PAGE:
When I was young and living with my wise old grandmother in Kingsville, Texas, I looked forward to the days when the Fall and Spring catalogs arrived from Sears. We also received the Montgomery Ward catalogs, but there was nothing like the catalogs from Sears. Dreamland….
Of course, catalog offerings changed over the years, and it wasn’t until a couple of weeks ago that I discovered kit houses, a common name for the Sears catalog homes sold as Sears Modern Homes.
Sears reported that more than 70,000 kit homes were sold in North America between 1908 and 1940. More than 370 different home designs in various architectural styles and sizes were offered.
Although sold mostly along the East Coast and in Midwestern states, they have been found in Canada, as far south as Florida, and as far west as Alaska and California. Which takes us to Ocean Beach, a neighborhood of San Diego. Recently I discovered that there might be a Sears kit house at 4921 Voltaire Street in Ocean Beach. Looks like this:
Sears Modern Homes offered the latest and greatest technology available to home buyers in the early 20th Century, including electricity, indoor plumbing, and central heating. Eventually, asphalt shingles and drywall (instead of the messy lathe and plaster) were offered. Kits were usually shipped by railroad and included most of the materials needed to build the house. Perhaps this is where the great Christmas adage—Some assembly required.—came from….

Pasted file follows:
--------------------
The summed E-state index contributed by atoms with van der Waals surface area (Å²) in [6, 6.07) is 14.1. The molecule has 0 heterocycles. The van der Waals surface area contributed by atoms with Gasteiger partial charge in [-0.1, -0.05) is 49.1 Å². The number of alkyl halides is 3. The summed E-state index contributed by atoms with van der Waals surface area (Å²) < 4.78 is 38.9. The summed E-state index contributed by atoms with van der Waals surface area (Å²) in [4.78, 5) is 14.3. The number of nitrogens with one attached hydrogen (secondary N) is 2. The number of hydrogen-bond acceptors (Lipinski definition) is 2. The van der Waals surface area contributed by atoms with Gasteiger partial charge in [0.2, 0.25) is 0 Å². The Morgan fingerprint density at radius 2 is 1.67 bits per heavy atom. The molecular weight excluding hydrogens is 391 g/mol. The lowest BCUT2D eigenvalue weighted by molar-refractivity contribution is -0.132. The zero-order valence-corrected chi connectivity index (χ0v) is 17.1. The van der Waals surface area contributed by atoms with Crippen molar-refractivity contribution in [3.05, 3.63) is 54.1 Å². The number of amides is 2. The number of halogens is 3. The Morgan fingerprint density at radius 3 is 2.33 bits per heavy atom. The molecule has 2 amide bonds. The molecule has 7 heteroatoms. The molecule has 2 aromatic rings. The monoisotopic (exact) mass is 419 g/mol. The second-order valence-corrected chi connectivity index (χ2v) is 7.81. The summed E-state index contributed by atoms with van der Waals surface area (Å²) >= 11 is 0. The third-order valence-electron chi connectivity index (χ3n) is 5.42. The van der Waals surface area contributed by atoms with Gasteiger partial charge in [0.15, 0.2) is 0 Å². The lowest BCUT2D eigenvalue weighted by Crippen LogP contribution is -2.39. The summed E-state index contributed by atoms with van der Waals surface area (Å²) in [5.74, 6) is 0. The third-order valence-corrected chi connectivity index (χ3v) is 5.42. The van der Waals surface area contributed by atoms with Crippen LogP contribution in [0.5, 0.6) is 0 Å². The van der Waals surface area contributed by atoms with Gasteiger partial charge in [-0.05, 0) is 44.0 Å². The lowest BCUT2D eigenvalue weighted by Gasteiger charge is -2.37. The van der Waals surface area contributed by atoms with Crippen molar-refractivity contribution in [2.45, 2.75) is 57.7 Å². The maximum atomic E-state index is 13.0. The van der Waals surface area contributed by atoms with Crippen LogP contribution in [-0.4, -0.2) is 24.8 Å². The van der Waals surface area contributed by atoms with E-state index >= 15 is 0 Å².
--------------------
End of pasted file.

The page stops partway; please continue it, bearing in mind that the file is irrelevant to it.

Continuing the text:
A few years after Sears quit selling kit homes, all sales records were destroyed in a corporate house cleaning. Sad. Since many of these kit homes were not documented when they were built, finding them today usually requires detailed research for correct identification, especially since there were competitors: Aladdin (which offered the first mail order kit homes in 1906), Bennett, Gordon-Van Tine, Harris Brothers, Lewis, Pacific Ready Cut Homes, Sterling, and Wardway Homes.
Sears issued its first specialty catalog for houses in 1908, Book of Modern Homes and Building Plans. It featured 44 house styles costing $360 to $2,890.
Sales grew, and Sears expanded production, shipping, and sales offices to sites throughout the United States. In order to meet demand and lower costs, Sears purchased lumber mills in Cairo, Illinois, and Port Newark, New Jersey, as well as the Norwood Sash and Door Company in Norwood, Ohio.
Sears first offered precut and fitted lumber, pioneered by Aladdin, in 1916. Prior to 1916, the Sears-supplied lumber had to be cut on site to appropriate lengths. The pre-1916 houses are considered “catalog houses” but are not not considered to be kit houses. A Sears Modern Home kit could have 25 tons of materials and over 30,000 parts. Yep. Some assembly required….
Sears started offering financing in 1912, with early loans for 5-15 years at 5-6 percent interest. Sales peaked in 1929, being hit hard by the Great Depression, which led to payment defaults and strain on the catalog house program. Sears even stopped selling homes for a short time in 1934 and, after liquidating $11 million in defaulted debt, quit financing altogether by 1934.
4921 Voltaire Street, Ocean Beach, San Diego, California
The home at 4921 Voltaire Street was built by William Feigley, recently arrived from Kansas. The city has dubbed it the William and Ona Feigley Spec House #1. Sadly, the life of the Feigley House appears to be coming to an end. It has been vacant for years after having been gutted in the 1980s to convert it to a doctor’s office. The doctor left in 1989, and records of its use since then are spotty. There have been lots of complaints about squatters and trash, though.